“Around the world, research related to COVID-19 is being undertaken at unprecedented rates and rapid sharing of early research outputs at the international level is critically important. Many governments and funders are requiring immediate open access to COVID-19 outputs in the form of preprints, data and so on. With over 5,000 repositories around the world providing open access to data, articles, pre-prints and other valuable products of research, the international repository network represents critical research infrastructure. A coordinated and interoperability approach across repositories will to ensure that COVID-19 resources are widely available and discoverable.

To that end, COAR is making the following recommendations for repositories and repository networks: …”

Virtual workshop: Co-designing policies, repository infrastructures and services and strengthening open science communities in Africa

“This LIBSENSE workshop co-organized by WACREN, EIFL and COAR will convene the African community of repository managers and other open access services and advocates and cover three topics:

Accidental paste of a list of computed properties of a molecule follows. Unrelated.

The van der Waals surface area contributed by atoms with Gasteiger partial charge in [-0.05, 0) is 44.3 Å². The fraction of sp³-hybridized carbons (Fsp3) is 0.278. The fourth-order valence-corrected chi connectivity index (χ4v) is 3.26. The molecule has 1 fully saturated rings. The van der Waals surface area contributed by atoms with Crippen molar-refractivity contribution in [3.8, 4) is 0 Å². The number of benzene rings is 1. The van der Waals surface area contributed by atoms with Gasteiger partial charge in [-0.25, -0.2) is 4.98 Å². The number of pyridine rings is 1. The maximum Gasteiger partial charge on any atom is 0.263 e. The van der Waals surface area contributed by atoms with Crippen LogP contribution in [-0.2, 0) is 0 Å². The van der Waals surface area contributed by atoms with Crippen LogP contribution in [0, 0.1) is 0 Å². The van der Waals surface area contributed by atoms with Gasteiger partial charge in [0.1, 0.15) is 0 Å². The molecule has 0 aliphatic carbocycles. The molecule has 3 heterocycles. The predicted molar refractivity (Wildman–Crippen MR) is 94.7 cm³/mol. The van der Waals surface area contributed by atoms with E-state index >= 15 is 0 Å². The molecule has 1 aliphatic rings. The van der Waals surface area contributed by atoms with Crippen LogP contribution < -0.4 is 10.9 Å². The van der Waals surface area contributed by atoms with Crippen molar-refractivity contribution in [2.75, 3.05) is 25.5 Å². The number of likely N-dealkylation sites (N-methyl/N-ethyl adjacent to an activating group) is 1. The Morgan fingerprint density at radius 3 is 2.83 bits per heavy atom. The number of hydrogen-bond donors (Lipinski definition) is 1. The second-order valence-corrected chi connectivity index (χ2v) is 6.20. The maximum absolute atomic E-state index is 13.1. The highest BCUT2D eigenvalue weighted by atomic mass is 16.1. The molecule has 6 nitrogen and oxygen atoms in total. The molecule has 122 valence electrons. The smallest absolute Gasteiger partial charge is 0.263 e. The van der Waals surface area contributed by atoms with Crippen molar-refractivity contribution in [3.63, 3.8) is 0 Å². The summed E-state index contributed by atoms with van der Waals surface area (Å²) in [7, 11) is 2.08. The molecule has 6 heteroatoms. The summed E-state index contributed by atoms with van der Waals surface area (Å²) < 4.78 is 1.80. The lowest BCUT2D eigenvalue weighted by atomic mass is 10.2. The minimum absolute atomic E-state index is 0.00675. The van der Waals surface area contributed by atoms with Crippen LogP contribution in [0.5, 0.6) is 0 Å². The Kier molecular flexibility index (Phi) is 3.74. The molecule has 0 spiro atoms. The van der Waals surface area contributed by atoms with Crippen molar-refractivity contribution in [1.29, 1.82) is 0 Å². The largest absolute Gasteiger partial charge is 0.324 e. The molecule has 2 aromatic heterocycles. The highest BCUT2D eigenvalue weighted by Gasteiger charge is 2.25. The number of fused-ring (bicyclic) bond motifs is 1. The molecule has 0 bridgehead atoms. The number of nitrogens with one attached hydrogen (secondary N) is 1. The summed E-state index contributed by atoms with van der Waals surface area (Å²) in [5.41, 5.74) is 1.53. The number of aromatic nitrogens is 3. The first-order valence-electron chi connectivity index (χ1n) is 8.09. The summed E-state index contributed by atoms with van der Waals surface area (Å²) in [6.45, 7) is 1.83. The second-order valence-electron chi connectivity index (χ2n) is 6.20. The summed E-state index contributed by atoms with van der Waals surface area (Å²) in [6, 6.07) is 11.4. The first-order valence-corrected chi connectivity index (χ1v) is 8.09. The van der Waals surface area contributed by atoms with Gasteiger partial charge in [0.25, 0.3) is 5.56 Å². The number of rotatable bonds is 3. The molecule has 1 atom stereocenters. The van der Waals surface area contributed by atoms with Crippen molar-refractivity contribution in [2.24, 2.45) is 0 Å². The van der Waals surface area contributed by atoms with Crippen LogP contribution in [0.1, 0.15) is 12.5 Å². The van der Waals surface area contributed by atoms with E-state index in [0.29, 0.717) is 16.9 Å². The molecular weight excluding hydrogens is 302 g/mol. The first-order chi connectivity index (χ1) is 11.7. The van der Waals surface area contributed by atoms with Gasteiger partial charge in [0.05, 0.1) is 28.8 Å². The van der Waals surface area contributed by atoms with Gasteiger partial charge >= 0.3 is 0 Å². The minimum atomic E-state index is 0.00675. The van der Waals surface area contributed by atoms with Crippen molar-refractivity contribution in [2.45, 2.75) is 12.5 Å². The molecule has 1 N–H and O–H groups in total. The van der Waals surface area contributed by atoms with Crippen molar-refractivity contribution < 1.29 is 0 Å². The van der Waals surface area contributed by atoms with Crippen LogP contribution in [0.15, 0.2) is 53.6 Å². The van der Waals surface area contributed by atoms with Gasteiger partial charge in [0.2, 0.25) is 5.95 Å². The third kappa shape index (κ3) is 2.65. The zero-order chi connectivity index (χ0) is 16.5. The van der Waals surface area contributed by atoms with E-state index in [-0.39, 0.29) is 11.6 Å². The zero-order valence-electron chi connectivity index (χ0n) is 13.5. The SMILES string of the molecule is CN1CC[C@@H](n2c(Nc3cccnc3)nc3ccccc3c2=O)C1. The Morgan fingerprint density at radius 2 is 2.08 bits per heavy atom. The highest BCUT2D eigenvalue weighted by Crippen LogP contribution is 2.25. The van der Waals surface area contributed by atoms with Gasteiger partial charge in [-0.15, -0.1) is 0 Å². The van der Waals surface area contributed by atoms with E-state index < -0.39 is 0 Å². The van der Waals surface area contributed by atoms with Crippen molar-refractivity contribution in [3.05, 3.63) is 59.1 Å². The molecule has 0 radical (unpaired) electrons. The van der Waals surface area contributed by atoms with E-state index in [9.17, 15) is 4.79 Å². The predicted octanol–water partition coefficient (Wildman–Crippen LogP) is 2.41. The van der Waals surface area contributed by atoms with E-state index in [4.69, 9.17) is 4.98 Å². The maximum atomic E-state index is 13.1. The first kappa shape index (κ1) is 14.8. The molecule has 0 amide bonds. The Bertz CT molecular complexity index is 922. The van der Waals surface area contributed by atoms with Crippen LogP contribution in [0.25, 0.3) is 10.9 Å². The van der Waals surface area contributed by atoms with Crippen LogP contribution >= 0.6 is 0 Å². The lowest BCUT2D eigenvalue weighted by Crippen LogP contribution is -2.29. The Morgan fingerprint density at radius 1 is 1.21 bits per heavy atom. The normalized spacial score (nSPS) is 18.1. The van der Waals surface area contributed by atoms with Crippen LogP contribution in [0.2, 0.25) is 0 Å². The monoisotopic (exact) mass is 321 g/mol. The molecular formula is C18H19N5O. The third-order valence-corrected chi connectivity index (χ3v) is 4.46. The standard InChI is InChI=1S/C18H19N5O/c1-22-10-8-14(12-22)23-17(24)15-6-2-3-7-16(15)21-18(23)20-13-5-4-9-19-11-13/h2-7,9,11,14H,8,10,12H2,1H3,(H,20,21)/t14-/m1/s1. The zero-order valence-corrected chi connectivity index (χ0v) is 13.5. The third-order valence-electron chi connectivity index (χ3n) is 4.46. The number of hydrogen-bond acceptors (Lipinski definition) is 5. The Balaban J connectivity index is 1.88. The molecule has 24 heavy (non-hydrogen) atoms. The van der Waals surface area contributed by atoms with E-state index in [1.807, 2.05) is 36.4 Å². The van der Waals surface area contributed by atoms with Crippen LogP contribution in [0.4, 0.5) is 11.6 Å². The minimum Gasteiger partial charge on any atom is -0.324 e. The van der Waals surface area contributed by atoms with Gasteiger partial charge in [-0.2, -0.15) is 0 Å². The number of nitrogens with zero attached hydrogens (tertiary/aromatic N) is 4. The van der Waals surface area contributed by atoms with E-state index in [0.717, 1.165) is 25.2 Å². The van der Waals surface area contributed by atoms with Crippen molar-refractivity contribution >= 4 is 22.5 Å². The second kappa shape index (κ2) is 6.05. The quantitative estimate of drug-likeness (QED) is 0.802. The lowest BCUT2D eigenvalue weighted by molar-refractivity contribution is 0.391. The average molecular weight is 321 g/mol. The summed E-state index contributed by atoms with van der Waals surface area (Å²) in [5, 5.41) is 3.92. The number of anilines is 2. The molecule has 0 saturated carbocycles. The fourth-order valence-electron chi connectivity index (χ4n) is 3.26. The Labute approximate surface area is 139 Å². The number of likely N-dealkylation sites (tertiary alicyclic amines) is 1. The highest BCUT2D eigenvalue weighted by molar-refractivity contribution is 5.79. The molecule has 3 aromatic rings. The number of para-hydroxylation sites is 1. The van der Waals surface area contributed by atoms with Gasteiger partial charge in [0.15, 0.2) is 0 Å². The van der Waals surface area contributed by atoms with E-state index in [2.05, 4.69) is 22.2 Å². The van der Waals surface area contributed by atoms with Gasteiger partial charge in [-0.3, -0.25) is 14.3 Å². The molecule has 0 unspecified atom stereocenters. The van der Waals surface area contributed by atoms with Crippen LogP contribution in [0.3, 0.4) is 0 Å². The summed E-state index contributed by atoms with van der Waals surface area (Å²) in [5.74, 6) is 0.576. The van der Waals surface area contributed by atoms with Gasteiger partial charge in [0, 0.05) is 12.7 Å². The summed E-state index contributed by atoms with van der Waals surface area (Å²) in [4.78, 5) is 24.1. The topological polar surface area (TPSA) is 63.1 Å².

1) Open Access, Open Science policies and repositories: what works and what doesn’t; 2) repository infrastructure and services: how to build cohesiveness across layers of local, national and regional services; and 3) communities of practice: how to strengthen open science communities in Africa. African participants will share experiences, lessons learned and discuss how to best design effective Open Access and Research Data Management policies and how to progress their adoption and implementation. They will also co-design the guiding principles for institutional repositories to follow in order to build services on top of repositories and cohesiveness across local, national and regional repository services. Together, with breakout groups in Arabic, English, French and Portuguese, we will develop a roadmap for strengthening open science communities in Africa.”